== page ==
Jes Durfee, Duluth's glass blower extraordinaire

Hungry customers start to file into Burrito Union around dinner time. A man with a long black beard and dreadlocks sits at a table in the corner and sips a glass of root beer.

Hungry customers start to file into Burrito Union around dinner time. A man with a long black beard and dreadlocks sits at a table in the corner and sips a glass of root beer.

Nobody knows it, but he has a connection to this restaurant, and especially to the bar. He created the colorful glass tap handles for Burrito Union.

Jes Durfee, 32, is a glass artist in Duluth. He has been a glass blower for about seven years; he is rightfully proud of his tap handles.

"I wasn't sure how to go about it at first," Durfee said. "But I kept studying and learned a way to make them, and they turned out beautiful."

Tim Nelson is the owner of Burrito Union. He had been familiar with Durfee's work for several years and wanted some of his glass art in the restaurant.


"When we were designing this place, we thought it would be cool to have some tap handles that look like the tops of Russian towers," Nelson said. "Constantly people are asking about them. They think they're just amazing."

Durfee has lived in Duluth since he was a boy. He has always had a passion for art, but he wasn't always set on art as a career. He attended the University of Minnesota Duluth, where he majored in environmental studies and Native American studies.

"I didn't know I'd be an artist, and I didn't have a plan," Durfee said.

He decided that his time in college could be used to travel the world and visit his roots. It was that experience that would eventually become inspiration for his art.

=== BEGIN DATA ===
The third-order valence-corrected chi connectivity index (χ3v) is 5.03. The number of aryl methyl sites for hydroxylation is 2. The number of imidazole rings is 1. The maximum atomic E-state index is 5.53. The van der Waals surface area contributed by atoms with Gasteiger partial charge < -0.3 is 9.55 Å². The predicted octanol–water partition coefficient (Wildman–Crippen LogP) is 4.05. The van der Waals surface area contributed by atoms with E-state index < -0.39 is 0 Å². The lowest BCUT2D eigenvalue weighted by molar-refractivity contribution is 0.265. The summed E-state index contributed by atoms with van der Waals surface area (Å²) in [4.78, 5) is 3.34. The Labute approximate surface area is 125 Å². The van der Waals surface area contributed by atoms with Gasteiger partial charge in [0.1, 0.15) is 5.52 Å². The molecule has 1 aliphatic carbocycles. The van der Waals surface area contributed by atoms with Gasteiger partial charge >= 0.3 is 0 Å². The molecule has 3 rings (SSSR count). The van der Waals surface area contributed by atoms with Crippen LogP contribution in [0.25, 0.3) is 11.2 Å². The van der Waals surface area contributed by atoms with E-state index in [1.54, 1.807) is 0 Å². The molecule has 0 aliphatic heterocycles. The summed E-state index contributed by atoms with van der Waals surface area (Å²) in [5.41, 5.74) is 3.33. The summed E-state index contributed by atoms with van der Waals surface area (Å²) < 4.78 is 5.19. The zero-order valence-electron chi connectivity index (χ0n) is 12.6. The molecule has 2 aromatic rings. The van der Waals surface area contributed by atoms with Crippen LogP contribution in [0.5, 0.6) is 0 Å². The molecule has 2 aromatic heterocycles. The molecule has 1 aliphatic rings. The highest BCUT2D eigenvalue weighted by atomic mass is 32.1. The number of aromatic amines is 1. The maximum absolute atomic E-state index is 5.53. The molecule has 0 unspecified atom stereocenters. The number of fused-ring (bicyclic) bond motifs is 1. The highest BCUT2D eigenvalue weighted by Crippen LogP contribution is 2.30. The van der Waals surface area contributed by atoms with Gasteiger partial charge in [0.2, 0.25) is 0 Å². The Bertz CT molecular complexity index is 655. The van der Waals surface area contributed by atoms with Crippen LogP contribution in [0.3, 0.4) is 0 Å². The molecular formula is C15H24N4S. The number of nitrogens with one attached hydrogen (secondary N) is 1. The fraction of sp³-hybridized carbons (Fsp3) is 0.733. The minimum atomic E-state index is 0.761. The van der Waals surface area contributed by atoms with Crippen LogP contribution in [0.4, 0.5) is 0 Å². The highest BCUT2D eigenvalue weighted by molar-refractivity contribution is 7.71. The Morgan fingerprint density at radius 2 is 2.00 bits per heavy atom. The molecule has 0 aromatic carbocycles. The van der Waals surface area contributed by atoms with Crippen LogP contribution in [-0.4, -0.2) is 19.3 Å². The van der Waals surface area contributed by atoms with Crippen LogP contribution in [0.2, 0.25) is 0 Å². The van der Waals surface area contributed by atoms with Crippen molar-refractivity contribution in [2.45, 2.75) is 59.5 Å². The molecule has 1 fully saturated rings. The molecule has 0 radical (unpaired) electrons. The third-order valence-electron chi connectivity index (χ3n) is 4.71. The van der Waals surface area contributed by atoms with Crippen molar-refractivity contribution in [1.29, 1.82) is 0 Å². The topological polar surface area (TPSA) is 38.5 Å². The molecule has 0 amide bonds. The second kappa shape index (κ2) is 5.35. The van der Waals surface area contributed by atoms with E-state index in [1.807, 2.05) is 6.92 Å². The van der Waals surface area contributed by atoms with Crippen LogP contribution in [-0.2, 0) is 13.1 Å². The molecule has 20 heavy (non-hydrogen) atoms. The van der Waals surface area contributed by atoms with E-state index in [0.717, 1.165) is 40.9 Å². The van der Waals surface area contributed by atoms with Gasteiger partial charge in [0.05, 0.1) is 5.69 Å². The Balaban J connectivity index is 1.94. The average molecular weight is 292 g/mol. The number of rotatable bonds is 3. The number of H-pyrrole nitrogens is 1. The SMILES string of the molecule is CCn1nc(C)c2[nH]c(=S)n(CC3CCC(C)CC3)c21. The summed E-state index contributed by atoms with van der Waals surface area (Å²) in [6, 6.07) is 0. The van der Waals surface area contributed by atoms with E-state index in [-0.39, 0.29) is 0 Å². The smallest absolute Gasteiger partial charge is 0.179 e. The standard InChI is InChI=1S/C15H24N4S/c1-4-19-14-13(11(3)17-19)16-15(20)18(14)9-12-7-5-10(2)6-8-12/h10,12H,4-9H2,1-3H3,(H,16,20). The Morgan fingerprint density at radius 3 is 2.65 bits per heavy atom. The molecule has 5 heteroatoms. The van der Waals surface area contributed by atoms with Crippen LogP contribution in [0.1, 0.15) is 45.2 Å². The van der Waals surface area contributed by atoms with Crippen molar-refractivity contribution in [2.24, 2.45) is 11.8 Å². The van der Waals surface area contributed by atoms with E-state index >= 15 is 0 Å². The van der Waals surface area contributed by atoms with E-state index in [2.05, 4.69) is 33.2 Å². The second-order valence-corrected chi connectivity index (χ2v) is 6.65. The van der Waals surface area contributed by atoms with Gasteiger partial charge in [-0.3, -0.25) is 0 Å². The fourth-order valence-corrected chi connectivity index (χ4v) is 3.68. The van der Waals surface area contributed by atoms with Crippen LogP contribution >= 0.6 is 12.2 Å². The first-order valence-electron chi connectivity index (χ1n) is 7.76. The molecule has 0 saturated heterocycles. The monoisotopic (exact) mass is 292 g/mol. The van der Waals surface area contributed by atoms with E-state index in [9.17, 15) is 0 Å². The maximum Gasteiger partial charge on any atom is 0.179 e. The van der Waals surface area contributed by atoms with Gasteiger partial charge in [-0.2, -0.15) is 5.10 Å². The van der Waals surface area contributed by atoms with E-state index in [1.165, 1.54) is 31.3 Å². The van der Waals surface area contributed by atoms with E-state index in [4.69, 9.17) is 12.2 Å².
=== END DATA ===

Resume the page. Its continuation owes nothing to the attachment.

"I felt like I saw the world in different way," Durfee said. "I don't know how you can scientifically measure the influence that going somewhere has, but it's a magical experience."

Durfee read books about master glass blowers in Moreno, Italy, not far from where he was studying in Venice. That sparked an interest for him to learn more about the craft.

"Instead of just reading about them, I decided to go and see them," Durfee said.

Visiting the glass blowers of Moreno is what jump-started Durfee's career as an artist.


"Every time I would see someone making glass, it was just the coolest thing to me," Durfee said. "The master glass blowers let me watch and I asked them questions. I absorbed enough knowledge to start blowing glass myself."

Upon his return home from Europe, Durfee started to make his own glass art.

"I try to take everything that I've learned from everybody and use that knowledge as a foundation to make my own unique sculptures," Durfee said.

He still travels around the world to learn from new artists and new cultures. He has seen glass blowers in Italy, Jamaica, Australia, Estonia and Japan, to name a few. He said that he tries to take something from every place he visits, and uses it as inspiration for his own artwork.

"I try to stay with the traditional people of the land and learn about what's going on in the culture," Durfee said. "I like to be immersed in the different cultures of the world and that has influence on my glass."

Durfee calls the glass blowers he has met throughout the world his teachers, and he uses what they've taught him as motivation.

"Hopefully they can be 1 percent as proud of me as I've been to work with them," he said.

Durfee is growing as an artist and improves his own work by practice.


He said that every year he learns new things about his art and is able to use what he's learned to try new creations.

"You can make anything out of glass," he said. "That's my favorite part about it. It's so open and free."

He also teaches others what he's learned.

He does art demonstrations around the area and he hopes to inspire other artists in Duluth, just as he was inspired by his teachers. One of the most important lessons that Durfee teaches is to love what you do.

"Everything I make comes from the heart," he said.

Jes Durfee will be giving a free demonstration on how to make glass beads from 10 to 11:30 a.m. Saturday, March 8, at Peachies Stained Glass. Peachies is located at 5904 Tower Ave. in Superior. For details, call (715) 392-6009 or visit .

What To Read Next
The system crashed earlier this month, grounding flights across the U.S.